I traversed to a different part of the face, looking for better conditions. But they weren't to be found. What are the options? I could change gear and climb to the crest again. No, I don't want to do that. I could carve myself a spot and rest, waiting for the sun to do its job. No, I really don't want to sit here staring down this thing for a couple hours. I'll just take it easy and see how it goes.
I noticed a chute on skier's right that had a different texture of snow than the open headwall. It was fifty degree-ish and about as wide as my skis. Ice was sparkling in the midday sun on both of its sides, but the center had this bumpy texture that looked like it would hold an edge. I thought it was an exit to the variation on climber's left. I stowed a pole and grabbed an ax to make the entrance. One turn that took about fifteen feet of skidding to stop put me in a good position to sidestep through the chute. Sidestepping complete, I made a turn on the open slopes below the chute before I noticed that I was perched above cliffs. OK, this is not the variation.
Luckily, I was able to traverse out of my predicament. On the headwall again, I was right next to the true variation. I eased my way to its edge and switched the ax to my right (uphill) hand. Just a short, icy traverse would put me on the Central Mowich Face, two-thousand exhilirating feet above deliverance. The variation was steep and icy such that once on it, I would be completely committed; there would be no chance to stop or turn. A moment's contemplation, and I pushed over the edge. Keep your weight centered. Feel those edges! Since you're reading this, there's probably no need to tell you that the edges held.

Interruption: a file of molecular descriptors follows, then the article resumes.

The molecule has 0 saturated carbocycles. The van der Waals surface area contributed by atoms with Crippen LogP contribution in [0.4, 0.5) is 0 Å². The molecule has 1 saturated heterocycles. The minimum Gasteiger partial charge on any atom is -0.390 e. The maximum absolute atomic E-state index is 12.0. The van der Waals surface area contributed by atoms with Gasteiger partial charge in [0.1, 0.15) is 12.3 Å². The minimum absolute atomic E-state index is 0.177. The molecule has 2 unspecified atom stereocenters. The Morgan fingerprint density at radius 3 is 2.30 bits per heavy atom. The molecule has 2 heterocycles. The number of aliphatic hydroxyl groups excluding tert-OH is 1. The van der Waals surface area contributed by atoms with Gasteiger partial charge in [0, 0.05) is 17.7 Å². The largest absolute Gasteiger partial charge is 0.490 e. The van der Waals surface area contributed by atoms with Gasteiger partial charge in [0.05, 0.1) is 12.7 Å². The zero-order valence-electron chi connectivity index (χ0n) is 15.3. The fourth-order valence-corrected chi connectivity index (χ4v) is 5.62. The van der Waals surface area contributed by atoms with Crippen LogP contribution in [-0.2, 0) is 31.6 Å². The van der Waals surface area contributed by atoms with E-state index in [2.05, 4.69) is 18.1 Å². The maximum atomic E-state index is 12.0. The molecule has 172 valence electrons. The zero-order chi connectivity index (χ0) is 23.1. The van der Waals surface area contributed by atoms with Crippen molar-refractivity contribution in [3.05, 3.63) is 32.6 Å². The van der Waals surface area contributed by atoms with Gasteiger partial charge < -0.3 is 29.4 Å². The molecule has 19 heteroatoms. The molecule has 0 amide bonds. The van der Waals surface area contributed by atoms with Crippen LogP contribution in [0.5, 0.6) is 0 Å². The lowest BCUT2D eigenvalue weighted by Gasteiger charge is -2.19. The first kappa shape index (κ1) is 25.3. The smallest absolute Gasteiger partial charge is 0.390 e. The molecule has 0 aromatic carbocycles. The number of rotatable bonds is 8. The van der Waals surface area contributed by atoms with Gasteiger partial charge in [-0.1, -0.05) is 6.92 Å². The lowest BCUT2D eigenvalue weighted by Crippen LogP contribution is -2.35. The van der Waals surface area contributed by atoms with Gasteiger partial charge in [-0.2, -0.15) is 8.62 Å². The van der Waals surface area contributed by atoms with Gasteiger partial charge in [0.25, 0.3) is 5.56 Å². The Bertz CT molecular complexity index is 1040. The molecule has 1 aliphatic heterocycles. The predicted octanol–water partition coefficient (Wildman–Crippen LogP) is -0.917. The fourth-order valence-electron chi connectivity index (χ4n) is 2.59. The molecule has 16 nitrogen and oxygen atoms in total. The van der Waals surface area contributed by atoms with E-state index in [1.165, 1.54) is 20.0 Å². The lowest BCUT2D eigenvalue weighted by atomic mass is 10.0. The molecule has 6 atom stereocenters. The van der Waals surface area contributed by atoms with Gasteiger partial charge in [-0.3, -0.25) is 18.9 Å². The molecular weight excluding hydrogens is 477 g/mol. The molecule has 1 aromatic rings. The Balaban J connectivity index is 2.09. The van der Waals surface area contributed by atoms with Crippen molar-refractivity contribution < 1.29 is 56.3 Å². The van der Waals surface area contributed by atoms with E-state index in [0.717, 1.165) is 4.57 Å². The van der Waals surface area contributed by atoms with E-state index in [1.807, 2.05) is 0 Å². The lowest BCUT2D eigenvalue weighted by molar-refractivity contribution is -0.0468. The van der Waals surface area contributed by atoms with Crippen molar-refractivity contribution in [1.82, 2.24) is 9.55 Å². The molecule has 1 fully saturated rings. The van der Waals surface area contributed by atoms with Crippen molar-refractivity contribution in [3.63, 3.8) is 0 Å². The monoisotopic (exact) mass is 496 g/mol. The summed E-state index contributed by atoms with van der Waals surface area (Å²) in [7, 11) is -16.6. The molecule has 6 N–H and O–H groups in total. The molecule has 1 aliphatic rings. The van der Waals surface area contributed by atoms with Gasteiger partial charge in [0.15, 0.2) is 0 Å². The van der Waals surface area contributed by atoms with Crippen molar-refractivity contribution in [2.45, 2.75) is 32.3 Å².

I skied the next thousand feet rather tentatively. It took awhile to decompress. By the time I reached the place where the other skiers had stopped, the snow actually became CORN! I changed to the sunhat, removed the puffy, and enjoyed the rest of the face.
The Mowich Glacier was sloppy, but fun nevertheless. An intemission to relax and pack at camp, then we skied to about 7,300' before contemplating the scree-infested hell that is Ptarmigan Ridge. A seven-thousand foot descent in the latter half of July, not too shabby.
You could put a fork in me. Who wants to have a retirement party?
[Spew: more November 2005 Los Alamos sin nieve]
Don't worry (or do?), I'm not actually retired. I just had to end a 37-month ski streak for some rock climbing. Now I'm ready for more. The fall of 2005 has given the northwest a great start to the snowpack, so let's hope it holds and puts us in a position for bigger and better things come next spring. Well, actually we'd have to go a long way for bigger, but better still seems possible....